Furthermore, we’re only going to hurt ourselves if we continue to harp on “amnesty.” There’s still no viable alternative provided by the Republicans here. Stonewalling reforms isn’t going to stop the de facto status many of these individuals receive now. After all, education and health care is already provided regardless of immigration status. Also, the Obama Administration is already providing DREAM Act relief to young immigrants who have a very reasonable and viable claim to being more American than they are anything else – all without Congressional approval. If our response is to simply say “NOPE! No more!” then we are setting ourselves up for failure. Again, viable alternatives are warranted.
I’m firmly okay with denying citizenship to any individual who came to this country illegally, especially if they were of age to know they were breaking the law at the time. But, they’re not going back unless we spend billions rounding them up in a fashion I’d personally feel terrified about (government men and guns is not something I want roaming around the country on a crusade). Sending them “home” is unrealistic in the fashion so many conservatives wants, so we need to come up with a solution that allows them to earn a spot in this country and take responsibility for breaking the law. That’s not called amnesty; that’s called a solution. Stringent requirements? Yes. Citizenship? No. I think that’s a fair solution that fleshed out people can buy into.
There are real world impacts to this, too. Love him or not, Karl Rove knows numbers (I’ve heard people say in 2004 he could cite complex registration and turnout statistics for every zip code in the country) and how they impact election prospects. Citing examples from Georgia should paint a very real picture of the fact that Republicans cannot rely on a Southern strategy anymore. Just in terms of elections, Republicans are setting themselves up to lose and belie this image of “inclusiveness” we’re trying to portray. Regardless of whether or not someone is a native English speaker, speaking out of both sides of your mouth is readily apparent. In fact, many immigrants – legal and illegal – came to this country precisely because their own politicians did that for too long. They want to find a home where they don’t suffer because of political ineptitude and mismanagement.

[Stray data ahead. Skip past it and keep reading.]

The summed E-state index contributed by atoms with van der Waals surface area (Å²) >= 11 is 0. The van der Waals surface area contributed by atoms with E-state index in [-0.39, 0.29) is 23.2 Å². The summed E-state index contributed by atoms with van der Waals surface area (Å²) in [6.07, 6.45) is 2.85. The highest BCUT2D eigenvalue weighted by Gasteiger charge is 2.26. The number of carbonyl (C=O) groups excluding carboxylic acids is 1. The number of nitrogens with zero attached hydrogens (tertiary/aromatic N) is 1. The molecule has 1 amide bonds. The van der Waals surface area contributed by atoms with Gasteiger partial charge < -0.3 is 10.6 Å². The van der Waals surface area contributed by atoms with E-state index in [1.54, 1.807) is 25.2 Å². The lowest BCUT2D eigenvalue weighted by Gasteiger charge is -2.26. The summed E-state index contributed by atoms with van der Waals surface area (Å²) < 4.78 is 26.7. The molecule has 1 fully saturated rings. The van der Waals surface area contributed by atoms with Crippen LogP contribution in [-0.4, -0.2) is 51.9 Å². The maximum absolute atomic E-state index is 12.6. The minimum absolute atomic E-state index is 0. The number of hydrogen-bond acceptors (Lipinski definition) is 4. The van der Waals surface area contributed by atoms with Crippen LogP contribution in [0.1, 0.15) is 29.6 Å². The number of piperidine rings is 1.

Secondly, and more importantly, we distract ourselves the more Republicans drag this discussion of immigration reform along through a piecemeal approach. I’d like to think that most people, especially those in government, can work on multiple problems at once. However, Congress will not make the budget and deficit a real priority in until other pressing problems are solved. For all the talk of the sequester, we’ve moved onto something else the Democrats can use as a distraction and taken the platform away from real reform. Those that claim too much immigration suppresses wages and economic opportunity are remiss to acknowledge that poor monetary controls, runaway budgeting, and heavy regulation has a much larger negative impact on job creation.
The Know Nothing Party provided a sizeable minority in American politics in the mid-1800s. Opposed to immigrants and Catholics (hello Irish!) who took jobs away from “real” Americans, they provide a good historical example of what Republicans face today. Many of those immigrants provided a very important cultural foundation for our society, and their contributions can certainly be seen if you’ve ever been in Chicago or Savannah during St. Patrick’s Day. It goes deeper than that, though. Many of those families went on to sponsor successful small businesses and a pioneering spirit that helped build this country into the mighty powerhouse it is today. Republicans would do well to remember those days and how it contributed to our own creation as a party. Know Nothings became irrelevant in politics because our Republican Party formed and provided deeper solutions to the pressing problems of slavery. We need remind ourselves of that and provide some tangible solutions to the issue of immigration.